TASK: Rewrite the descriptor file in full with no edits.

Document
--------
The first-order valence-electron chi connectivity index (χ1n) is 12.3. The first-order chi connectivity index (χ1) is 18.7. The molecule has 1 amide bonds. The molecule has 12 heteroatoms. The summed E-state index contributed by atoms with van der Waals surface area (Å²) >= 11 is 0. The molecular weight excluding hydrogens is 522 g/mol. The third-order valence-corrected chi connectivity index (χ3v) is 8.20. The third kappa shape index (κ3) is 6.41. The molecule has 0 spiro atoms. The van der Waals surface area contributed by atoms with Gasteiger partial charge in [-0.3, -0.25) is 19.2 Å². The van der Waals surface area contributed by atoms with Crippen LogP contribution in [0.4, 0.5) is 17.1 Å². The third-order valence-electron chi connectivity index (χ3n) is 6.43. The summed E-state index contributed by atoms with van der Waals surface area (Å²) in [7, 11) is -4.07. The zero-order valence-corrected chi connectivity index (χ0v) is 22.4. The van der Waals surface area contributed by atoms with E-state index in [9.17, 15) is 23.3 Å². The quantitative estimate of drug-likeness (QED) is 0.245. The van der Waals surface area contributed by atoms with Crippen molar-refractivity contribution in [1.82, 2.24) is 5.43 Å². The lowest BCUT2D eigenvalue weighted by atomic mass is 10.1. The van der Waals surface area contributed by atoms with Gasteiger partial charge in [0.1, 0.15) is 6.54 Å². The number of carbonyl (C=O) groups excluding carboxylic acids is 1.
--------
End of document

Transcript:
The first-order valence-electron chi connectivity index (χ1n) is 12.3. The first-order chi connectivity index (χ1) is 18.7. The molecule has 1 amide bonds. The molecule has 12 heteroatoms. The summed E-state index contributed by atoms with van der Waals surface area (Å²) >= 11 is 0. The molecular weight excluding hydrogens is 522 g/mol. The third-order valence-corrected chi connectivity index (χ3v) is 8.20. The third kappa shape index (κ3) is 6.41. The molecule has 0 spiro atoms. The van der Waals surface area contributed by atoms with Gasteiger partial charge in [-0.3, -0.25) is 19.2 Å². The van der Waals surface area contributed by atoms with Crippen LogP contribution in [0.4, 0.5) is 17.1 Å². The third-order valence-electron chi connectivity index (χ3n) is 6.43. The summed E-state index contributed by atoms with van der Waals surface area (Å²) in [7, 11) is -4.07. The zero-order valence-corrected chi connectivity index (χ0v) is 22.4. The van der Waals surface area contributed by atoms with E-state index in [9.17, 15) is 23.3 Å². The quantitative estimate of drug-likeness (QED) is 0.245. The van der Waals surface area contributed by atoms with Crippen molar-refractivity contribution in [1.82, 2.24) is 5.43 Å². The lowest BCUT2D eigenvalue weighted by atomic mass is 10.1. The van der Waals surface area contributed by atoms with Gasteiger partial charge in [0.1, 0.15) is 6.54 Å². The number of carbonyl (C=O) groups excluding carboxylic acids is 1.